Can you write for young kids? I once planned to write a series of books for kids. I ended up writing just one before I aborted the idea. The hardest part of the exercise (for me) was choosing the right words and phrases to suit my targeted age group. Writing a story is one thing. Researching words your young audience will understand and approve of is quite another.
See also: How writers build their characters
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Can you write for young kids
Writing for young kids needs an original ideaKids aren't long suffering (I've got three). If there's even a slight resemblance to a story they're heard before they'll be happy to let you know. Your story has to be an original idea when you're writing for kids because unlike adult readers, they won't appreciate the reference to Joyce or Wordsworth. The idea also has to be sustainable and kept at the same pace all the way to the very end. There's to be no let-up - no slow parts where you're allowed to give your reader a back-story. Kids don't do back-stories. As the popular snack saying goes, 'once you pop, you can't stop.'
Writing for young kids may require a talent for drawingSome kids' writers do the illustrations themselves. When the potential agent asked me to send my story, she requested that I sent some drawings along with it. I got my oldest daughter and husband together and quickly organized a draw-fest between the two, as they're the best artists in the house. The simple fact is that in these financially unstable times, agents/publishers would prefer to hire someone who can do both. I was told that illustrators charge a handsome fee (which is why they wanted me to present the drawings). It's also beneficial to meet with them and talk through exactly what you want. This, of course is not an easy feat. Of course, many children writers do not draw, but these are either already well-known or established. In case you're wondering, the agent did not take me on.
You have to have a page turner if you want to write for young kidsFor parents who read to their kids and for kids who read by themselves, you have to think carefully about where the page turns will be. Everything has to be strategically placed when you write for young kids so there's a small cliff hanger at the end of each page. Kids get distracted very easily. Unlike the adult who'll wade through thousands of pages to find out who's responsible for the dome in one of Stephen King's latest books, the child doesn't care about the end of the story unless the writer makes her/him. (Did I say I have three kids?) Young kids need incentives to keep reading the story, and no amount of skilful prose or grandiose delivery would do the trick. They want words at the end of each page that says in no uncertain terms, 'turn me.'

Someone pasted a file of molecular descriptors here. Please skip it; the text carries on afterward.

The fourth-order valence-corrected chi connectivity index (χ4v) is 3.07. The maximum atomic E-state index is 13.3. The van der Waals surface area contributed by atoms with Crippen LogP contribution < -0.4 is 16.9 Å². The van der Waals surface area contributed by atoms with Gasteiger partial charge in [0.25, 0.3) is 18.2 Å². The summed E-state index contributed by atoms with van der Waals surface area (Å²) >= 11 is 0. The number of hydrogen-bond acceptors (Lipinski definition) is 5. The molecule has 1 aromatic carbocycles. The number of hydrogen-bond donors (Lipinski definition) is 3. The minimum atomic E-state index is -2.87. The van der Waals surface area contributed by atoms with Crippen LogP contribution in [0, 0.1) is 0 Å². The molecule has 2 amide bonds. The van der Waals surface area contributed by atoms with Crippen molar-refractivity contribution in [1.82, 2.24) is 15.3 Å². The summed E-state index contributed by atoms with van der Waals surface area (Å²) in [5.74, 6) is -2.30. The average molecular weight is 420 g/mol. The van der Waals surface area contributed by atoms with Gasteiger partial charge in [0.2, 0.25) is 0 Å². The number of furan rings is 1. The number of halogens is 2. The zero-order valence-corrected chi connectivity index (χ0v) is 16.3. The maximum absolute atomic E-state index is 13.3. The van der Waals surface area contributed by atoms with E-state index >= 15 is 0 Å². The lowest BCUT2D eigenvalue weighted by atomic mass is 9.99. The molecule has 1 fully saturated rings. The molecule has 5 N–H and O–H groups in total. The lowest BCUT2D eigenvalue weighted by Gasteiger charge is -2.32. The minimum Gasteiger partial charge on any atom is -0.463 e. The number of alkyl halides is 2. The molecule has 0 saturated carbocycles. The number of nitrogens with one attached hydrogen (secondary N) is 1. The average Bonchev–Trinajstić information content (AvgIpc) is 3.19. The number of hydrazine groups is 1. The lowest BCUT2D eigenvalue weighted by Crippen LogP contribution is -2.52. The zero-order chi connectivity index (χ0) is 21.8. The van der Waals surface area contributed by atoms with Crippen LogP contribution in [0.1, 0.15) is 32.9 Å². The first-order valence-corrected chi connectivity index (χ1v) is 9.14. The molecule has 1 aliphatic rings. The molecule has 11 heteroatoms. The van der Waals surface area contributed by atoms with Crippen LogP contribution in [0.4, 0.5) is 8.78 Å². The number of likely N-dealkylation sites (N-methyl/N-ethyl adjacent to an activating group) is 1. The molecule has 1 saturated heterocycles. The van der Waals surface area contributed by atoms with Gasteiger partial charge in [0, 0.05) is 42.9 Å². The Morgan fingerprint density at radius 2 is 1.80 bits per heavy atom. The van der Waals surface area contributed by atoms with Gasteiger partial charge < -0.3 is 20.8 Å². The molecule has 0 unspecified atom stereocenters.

Use involvement tactic when you write for young kidsYoung kids want to be involved within the stories they're being read. Parents want to be entertained while they read them.The Gruffalo is a perfect illustration of this. Kids are fascinated by this creature with the poisonous wart at the end of his nose and the turned out claws. Parents are entertained by the snake, owl and other animals as they try to trick mouse into getting into a position where they can devour him. As the story unfolds, mouse is cleverly victorious. How the Grinch Stole Christmas involved exactly the same idea, while playing around with language in a very amusing fashion. This encouraged both kids and parents to 'live' the tale over and over. Hairy Maclary is another favourite of mine. This is a very simple book that uses repetition and masterfully clever illustrations to draw in the older readers and young listeners/readers alike. After about 4 reads, my kids and I could say the book out loud with confidence.
Have you got tips for writing for young children to share? How do you cope with finding the cliff hangers and what style do you employ to keep your young listeners/readers interested? I've included some useful links below for you if you're looking for more tips to help you write for young kids.